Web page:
Resolution from the just-ended Blue Oceans Conference held in Liberia calls on governments around the world, including international partners to enhance sustainable fisheries management through science-based management measures, such as ecosystem-based approach by monitoring, control, and surveillance, as well as strengthening cooperation through regional fisheries management organizations and regional fishery bodies.
The resolution calls upon all stakeholders, including the Economic Community of West Africa States (ECOWAS), the African Union (AU), the European Union (EU) and regional governments to continue efforts in supporting implementation of Sustainable Development Goal 14, in the context of the 2050 Africa’s Integrated Maritime Strategy (AIMS) and the UN 2030 Agenda.
The recommendations are contained in an official resolution of the Blue Oceans Conference which convened from March 18 – 21 at the Millennium Guest House in Congo Town, suburb of Monrovia.
The conference resolution could not have come at any better time than just as Liberia is negotiating a fishing agreement with the Republic of Senegal for 300 Senegalese vessels, including 200 semi-industrial and 100 artisan canoes to fish in our waters in exchange for training of Liberian fishermen.
Ordinary Liberians are jittery about the deal. They are not biting their tongues in expressing so, for an agreement that is geared at having foreigners exploit our waters with exclusive right to fish just about anything deep in our ocean.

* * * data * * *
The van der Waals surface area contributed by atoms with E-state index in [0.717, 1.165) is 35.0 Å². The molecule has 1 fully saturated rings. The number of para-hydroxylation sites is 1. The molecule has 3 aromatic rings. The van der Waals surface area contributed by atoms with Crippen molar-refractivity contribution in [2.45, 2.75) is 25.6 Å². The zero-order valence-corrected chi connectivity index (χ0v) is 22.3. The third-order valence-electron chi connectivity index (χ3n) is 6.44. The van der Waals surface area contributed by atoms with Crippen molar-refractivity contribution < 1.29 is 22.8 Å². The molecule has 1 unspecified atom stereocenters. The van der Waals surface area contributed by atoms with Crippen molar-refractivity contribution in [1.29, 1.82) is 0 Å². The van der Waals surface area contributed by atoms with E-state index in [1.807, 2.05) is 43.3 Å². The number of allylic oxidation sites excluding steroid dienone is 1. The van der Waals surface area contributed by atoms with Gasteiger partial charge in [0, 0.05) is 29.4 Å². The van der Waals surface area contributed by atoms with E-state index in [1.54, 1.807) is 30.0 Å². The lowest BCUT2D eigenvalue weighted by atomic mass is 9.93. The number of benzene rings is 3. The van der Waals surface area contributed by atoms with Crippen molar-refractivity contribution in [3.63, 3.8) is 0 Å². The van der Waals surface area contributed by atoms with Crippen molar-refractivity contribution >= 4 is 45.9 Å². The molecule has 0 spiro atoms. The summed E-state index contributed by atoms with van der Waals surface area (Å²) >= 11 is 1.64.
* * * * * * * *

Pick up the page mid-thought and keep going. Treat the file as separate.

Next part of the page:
Their concerns are genuine especially, so when Senegal has a bad history of depleting its own waters of marine life; and is now turning to a vulnerable and less sophisticated country such as Liberia for a vital nature endowment.
Fishes are among some of the healthiest foods on the planet. They are loaded with important nutrients, such as protein and vitamin D, and are also the world’s best source of omega-3 fatty acids, which are incredibly important for the development of the human body and brain.
Last month, the House of Representatives mandated the National Fisheries and Aquaculture Authority or NaFAA to negotiate protocol on the implementation of the Agreement on Fisheries and Aquaculture Cooperation between the Government of Liberia and the Government of Senegal. Negotiation between the two countries may just be ongoing and could well be at its advanced stage.
But recommendations from the Blue Oceans Conference identify various flashpoint areas, clearly indicating there are still much work to do in Liberia before finalizing such fishing agreement, as delegates call for strengthening capacity building and technical assistance to small-scale fishers, to improve their access to marine resources and markets as well as improve socio-economic situation of fisher folks, their families and communities and ensure that any future fishing agreements with external countries or other parties are grounded in science-based approaches to secure sustainability of fish stocks and prioritize the equitable distribution of benefits between countries and stakeholder groups.
As Liberian authorities negotiate the Protocol on the implementation of the Agreement on Fisheries and Aquaculture Cooperation with their Senegalese counterparts, we believe strongly these are critical areas that should be addressed with the national interest as paramount. Anything on the contrary, would have posterity to judge all of us unkindly.